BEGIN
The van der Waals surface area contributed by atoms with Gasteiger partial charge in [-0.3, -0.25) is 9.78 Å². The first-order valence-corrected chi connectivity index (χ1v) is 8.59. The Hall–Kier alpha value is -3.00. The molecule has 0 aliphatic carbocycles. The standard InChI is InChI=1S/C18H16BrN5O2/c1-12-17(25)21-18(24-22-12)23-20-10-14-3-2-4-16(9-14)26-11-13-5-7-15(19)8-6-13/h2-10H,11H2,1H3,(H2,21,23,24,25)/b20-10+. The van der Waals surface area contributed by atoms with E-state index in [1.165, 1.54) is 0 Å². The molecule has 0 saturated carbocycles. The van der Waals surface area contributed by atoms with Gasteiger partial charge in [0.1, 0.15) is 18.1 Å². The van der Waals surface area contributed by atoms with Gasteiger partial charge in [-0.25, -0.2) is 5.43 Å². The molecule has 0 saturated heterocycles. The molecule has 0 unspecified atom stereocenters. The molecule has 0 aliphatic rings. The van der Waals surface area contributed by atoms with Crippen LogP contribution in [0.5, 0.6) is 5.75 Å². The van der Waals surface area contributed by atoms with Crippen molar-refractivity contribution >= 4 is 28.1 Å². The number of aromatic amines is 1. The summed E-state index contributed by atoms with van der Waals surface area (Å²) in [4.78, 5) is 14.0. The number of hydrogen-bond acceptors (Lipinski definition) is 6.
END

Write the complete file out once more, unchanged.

The van der Waals surface area contributed by atoms with Gasteiger partial charge in [-0.3, -0.25) is 9.78 Å². The first-order valence-corrected chi connectivity index (χ1v) is 8.59. The Hall–Kier alpha value is -3.00. The molecule has 0 aliphatic carbocycles. The standard InChI is InChI=1S/C18H16BrN5O2/c1-12-17(25)21-18(24-22-12)23-20-10-14-3-2-4-16(9-14)26-11-13-5-7-15(19)8-6-13/h2-10H,11H2,1H3,(H2,21,23,24,25)/b20-10+. The van der Waals surface area contributed by atoms with E-state index in [1.165, 1.54) is 0 Å². The molecule has 0 saturated carbocycles. The van der Waals surface area contributed by atoms with Gasteiger partial charge in [0.1, 0.15) is 18.1 Å². The van der Waals surface area contributed by atoms with Gasteiger partial charge in [-0.25, -0.2) is 5.43 Å². The molecule has 0 saturated heterocycles. The molecule has 0 unspecified atom stereocenters. The molecule has 0 aliphatic rings. The van der Waals surface area contributed by atoms with Crippen LogP contribution in [0.5, 0.6) is 5.75 Å². The van der Waals surface area contributed by atoms with Crippen molar-refractivity contribution >= 4 is 28.1 Å². The number of aromatic amines is 1. The summed E-state index contributed by atoms with van der Waals surface area (Å²) in [4.78, 5) is 14.0. The number of hydrogen-bond acceptors (Lipinski definition) is 6.